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13 Essential Literary Terms

fir

[fur] /fɜr/
noun
1.
any coniferous tree belonging to the genus Abies, of the pine family, characterized by its pyramidal style of growth, flat needles, and erect cones.
2.
the wood of such a tree.
Origin
1250-1300
1250-1300; Middle English firre, Old English fyrh; cognate with Old Saxon furie; akin to Old English furh- (in fuhrwudu pine), Old Norse fura fir, Latin quercus oak (< *perkwu-)
Can be confused
fir, fur.
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Based on the Random House Dictionary, © Random House, Inc. 2014.
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British Dictionary definitions for firs

fir

/fɜː/
noun
1.
any pyramidal coniferous tree of the N temperate genus Abies, having single needle-like leaves and erect cones: family Pinaceae See also red fir, silver fir, balsam fir
2.
any of various other trees of the family Pinaceae, such as the Douglas fir
3.
the wood of any of these trees
Word Origin
Old English furh; related to Old Norse fura, Old High German foraha fir, Latin quercus oak
Collins English Dictionary - Complete & Unabridged 2012 Digital Edition
© William Collins Sons & Co. Ltd. 1979, 1986 © HarperCollins
Publishers 1998, 2000, 2003, 2005, 2006, 2007, 2009, 2012
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Word Origin and History for firs

fir

n.

14c.; Old English had furhwudu "pine wood," but the modern word is more likely from Old Norse fyri- "fir" or Old Danish fyr, all from Proto-Germanic *furkhon (cf. Old High German foraha, German Föhre "fir"), from PIE root *perkos, originally "oak" (cf. Sanskrit paraktah "the holy fig tree," Hindi pargai "the evergreen oak," Latin quercus "oak," Lombardic fereha "a kind of oak").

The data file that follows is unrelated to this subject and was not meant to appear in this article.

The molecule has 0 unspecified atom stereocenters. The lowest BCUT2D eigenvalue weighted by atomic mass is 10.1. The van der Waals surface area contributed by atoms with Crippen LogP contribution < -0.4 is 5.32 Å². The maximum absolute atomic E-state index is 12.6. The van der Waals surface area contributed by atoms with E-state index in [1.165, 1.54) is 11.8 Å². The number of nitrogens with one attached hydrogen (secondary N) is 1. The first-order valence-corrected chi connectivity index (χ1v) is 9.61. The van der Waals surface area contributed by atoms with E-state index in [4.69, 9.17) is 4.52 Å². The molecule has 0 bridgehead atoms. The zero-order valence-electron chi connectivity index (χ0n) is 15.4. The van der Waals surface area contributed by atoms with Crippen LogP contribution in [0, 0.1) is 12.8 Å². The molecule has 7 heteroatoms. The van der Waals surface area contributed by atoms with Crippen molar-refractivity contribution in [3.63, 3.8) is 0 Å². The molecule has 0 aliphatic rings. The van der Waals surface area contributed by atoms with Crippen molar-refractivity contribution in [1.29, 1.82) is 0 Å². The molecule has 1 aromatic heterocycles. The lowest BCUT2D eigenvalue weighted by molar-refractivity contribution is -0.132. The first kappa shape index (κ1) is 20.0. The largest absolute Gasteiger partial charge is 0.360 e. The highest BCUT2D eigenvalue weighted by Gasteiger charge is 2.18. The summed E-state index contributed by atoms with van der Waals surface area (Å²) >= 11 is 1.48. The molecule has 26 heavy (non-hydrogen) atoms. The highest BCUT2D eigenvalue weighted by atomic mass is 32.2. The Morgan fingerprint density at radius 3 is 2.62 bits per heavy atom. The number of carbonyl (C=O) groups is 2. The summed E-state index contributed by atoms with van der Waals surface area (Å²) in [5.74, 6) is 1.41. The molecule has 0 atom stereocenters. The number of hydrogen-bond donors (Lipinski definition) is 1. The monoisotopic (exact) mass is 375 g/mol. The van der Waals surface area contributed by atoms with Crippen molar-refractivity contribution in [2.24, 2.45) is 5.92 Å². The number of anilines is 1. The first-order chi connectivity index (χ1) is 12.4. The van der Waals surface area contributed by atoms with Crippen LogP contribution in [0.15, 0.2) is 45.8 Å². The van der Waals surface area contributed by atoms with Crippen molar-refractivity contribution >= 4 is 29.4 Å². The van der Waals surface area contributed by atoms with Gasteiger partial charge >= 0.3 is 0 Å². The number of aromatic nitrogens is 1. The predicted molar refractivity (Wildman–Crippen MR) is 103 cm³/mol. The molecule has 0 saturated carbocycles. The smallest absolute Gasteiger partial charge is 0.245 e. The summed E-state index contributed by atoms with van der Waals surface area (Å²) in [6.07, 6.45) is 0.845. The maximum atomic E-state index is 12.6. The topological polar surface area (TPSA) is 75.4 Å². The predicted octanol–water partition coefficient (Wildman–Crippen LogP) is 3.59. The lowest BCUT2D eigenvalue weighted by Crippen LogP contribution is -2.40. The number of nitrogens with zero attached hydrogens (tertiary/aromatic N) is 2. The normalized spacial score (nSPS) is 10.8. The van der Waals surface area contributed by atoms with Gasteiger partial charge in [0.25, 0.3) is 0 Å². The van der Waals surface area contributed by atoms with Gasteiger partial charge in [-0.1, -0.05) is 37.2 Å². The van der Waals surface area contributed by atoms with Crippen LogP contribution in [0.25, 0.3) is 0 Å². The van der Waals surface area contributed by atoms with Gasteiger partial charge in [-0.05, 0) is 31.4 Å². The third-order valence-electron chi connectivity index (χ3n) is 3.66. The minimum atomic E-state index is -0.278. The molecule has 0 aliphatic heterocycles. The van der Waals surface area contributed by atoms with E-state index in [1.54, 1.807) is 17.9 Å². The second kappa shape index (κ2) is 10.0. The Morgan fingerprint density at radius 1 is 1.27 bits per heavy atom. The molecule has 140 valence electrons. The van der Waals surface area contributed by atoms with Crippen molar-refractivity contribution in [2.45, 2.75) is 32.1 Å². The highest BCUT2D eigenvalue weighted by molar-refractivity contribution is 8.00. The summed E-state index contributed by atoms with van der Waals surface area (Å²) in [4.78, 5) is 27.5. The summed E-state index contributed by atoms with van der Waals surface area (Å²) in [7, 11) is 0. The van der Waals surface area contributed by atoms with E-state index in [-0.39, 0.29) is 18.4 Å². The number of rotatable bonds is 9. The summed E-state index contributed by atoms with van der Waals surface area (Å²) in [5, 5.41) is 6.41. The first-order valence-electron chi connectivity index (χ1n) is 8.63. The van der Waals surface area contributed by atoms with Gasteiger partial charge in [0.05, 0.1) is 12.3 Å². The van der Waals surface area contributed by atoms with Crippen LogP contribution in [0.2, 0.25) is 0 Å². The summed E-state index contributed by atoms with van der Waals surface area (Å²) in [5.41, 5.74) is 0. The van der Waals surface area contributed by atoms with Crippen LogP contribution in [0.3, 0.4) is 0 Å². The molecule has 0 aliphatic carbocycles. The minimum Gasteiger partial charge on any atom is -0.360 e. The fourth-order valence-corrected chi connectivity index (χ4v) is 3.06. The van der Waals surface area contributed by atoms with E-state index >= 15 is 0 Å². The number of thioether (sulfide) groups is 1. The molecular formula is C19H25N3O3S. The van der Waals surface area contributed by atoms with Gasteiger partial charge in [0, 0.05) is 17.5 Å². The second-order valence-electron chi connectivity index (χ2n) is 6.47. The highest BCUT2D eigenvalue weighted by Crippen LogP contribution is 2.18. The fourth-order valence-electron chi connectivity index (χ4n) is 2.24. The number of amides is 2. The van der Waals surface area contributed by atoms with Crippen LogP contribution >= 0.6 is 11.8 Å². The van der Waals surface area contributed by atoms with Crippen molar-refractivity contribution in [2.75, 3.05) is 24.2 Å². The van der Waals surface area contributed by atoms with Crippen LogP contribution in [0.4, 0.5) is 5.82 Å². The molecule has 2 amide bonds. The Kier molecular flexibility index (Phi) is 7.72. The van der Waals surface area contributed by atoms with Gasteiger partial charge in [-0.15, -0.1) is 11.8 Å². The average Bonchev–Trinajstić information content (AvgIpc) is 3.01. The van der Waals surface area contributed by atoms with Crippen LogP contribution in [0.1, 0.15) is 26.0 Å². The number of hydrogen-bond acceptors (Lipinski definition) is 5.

Online Etymology Dictionary, © 2010 Douglas Harper
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Related Abbreviations for firs

FIRS

Federal Information Relay Service

FIR

far infrared
The American Heritage® Abbreviations Dictionary, Third Edition
Copyright © 2005 by Houghton Mifflin Company.
Published by Houghton Mifflin Company. All rights reserved.
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firs in the Bible

the uniform rendering in the Authorized Version (marg. R.V., "cypress") of _berosh_ (2 Sam. 6:5; 1 Kings 5:8, 10; 6:15, 34; 9:11, etc.), a lofty tree (Isa. 55:13) growing on Lebanon (37:24). Its wood was used in making musical instruments and doors of houses, and for ceilings (2 Chr. 3:5), the decks of ships (Ezek. 27:5), floorings and spear-shafts (Nah. 2:3, R.V.). The true fir (abies) is not found in Palestine, but the pine tree, of which there are four species, is common. The precise kind of tree meant by the "green fir tree" (Hos. 14:8) is uncertain. Some regard it as the sherbin tree, a cypress resembling the cedar; others, the Aleppo or maritime pine (Pinus halepensis), which resembles the Scotch fir; while others think that the "stone-pine" (Pinus pinea) is probably meant. (See PINE.)

Easton's 1897 Bible Dictionary
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7
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